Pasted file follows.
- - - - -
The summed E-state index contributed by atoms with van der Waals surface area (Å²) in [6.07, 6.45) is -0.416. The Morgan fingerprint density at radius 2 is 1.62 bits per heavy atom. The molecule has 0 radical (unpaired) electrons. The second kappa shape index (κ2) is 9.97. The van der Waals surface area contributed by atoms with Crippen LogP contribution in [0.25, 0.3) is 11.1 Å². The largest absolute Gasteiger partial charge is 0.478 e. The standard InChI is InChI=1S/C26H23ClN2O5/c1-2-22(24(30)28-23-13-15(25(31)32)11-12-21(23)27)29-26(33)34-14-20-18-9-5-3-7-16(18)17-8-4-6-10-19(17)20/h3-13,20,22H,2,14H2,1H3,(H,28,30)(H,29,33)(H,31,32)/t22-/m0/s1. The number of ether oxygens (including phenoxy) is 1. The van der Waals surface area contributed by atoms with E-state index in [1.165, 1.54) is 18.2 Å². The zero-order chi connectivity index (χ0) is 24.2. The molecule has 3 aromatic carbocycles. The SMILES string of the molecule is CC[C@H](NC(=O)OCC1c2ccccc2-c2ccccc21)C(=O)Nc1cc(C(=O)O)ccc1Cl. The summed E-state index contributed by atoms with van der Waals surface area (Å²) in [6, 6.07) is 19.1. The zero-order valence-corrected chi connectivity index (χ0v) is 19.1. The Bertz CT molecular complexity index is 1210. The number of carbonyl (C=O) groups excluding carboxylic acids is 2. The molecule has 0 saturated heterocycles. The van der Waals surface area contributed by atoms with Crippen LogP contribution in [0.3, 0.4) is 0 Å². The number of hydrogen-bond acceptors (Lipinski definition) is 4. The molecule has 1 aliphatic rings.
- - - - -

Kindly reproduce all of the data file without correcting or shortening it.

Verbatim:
The summed E-state index contributed by atoms with van der Waals surface area (Å²) in [6.07, 6.45) is -0.416. The Morgan fingerprint density at radius 2 is 1.62 bits per heavy atom. The molecule has 0 radical (unpaired) electrons. The second kappa shape index (κ2) is 9.97. The van der Waals surface area contributed by atoms with Crippen LogP contribution in [0.25, 0.3) is 11.1 Å². The largest absolute Gasteiger partial charge is 0.478 e. The standard InChI is InChI=1S/C26H23ClN2O5/c1-2-22(24(30)28-23-13-15(25(31)32)11-12-21(23)27)29-26(33)34-14-20-18-9-5-3-7-16(18)17-8-4-6-10-19(17)20/h3-13,20,22H,2,14H2,1H3,(H,28,30)(H,29,33)(H,31,32)/t22-/m0/s1. The number of ether oxygens (including phenoxy) is 1. The van der Waals surface area contributed by atoms with E-state index in [1.165, 1.54) is 18.2 Å². The zero-order chi connectivity index (χ0) is 24.2. The molecule has 3 aromatic carbocycles. The SMILES string of the molecule is CC[C@H](NC(=O)OCC1c2ccccc2-c2ccccc21)C(=O)Nc1cc(C(=O)O)ccc1Cl. The summed E-state index contributed by atoms with van der Waals surface area (Å²) in [6, 6.07) is 19.1. The zero-order valence-corrected chi connectivity index (χ0v) is 19.1. The Bertz CT molecular complexity index is 1210. The number of carbonyl (C=O) groups excluding carboxylic acids is 2. The molecule has 0 saturated heterocycles. The van der Waals surface area contributed by atoms with Crippen LogP contribution in [0.3, 0.4) is 0 Å². The number of hydrogen-bond acceptors (Lipinski definition) is 4. The molecule has 1 aliphatic rings.